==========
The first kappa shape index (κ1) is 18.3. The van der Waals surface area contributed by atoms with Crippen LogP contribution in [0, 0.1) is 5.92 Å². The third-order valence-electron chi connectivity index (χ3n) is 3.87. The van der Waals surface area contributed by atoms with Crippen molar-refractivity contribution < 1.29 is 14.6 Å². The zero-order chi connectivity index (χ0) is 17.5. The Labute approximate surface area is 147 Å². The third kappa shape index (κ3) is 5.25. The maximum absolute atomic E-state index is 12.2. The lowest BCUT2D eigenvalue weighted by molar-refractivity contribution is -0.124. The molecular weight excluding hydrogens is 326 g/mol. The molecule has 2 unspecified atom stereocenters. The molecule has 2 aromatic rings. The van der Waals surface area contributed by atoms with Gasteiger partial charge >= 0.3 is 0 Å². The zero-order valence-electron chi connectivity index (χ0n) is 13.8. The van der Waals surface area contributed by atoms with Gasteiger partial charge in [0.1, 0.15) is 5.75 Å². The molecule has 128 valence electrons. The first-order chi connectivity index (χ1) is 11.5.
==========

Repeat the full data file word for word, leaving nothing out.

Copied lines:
The first kappa shape index (κ1) is 18.3. The van der Waals surface area contributed by atoms with Crippen LogP contribution in [0, 0.1) is 5.92 Å². The third-order valence-electron chi connectivity index (χ3n) is 3.87. The van der Waals surface area contributed by atoms with Crippen molar-refractivity contribution < 1.29 is 14.6 Å². The zero-order chi connectivity index (χ0) is 17.5. The Labute approximate surface area is 147 Å². The third kappa shape index (κ3) is 5.25. The maximum absolute atomic E-state index is 12.2. The lowest BCUT2D eigenvalue weighted by molar-refractivity contribution is -0.124. The molecular weight excluding hydrogens is 326 g/mol. The molecule has 2 unspecified atom stereocenters. The molecule has 2 aromatic rings. The van der Waals surface area contributed by atoms with Gasteiger partial charge >= 0.3 is 0 Å². The zero-order valence-electron chi connectivity index (χ0n) is 13.8. The van der Waals surface area contributed by atoms with Gasteiger partial charge in [0.1, 0.15) is 5.75 Å². The molecule has 128 valence electrons. The first-order chi connectivity index (χ1) is 11.5.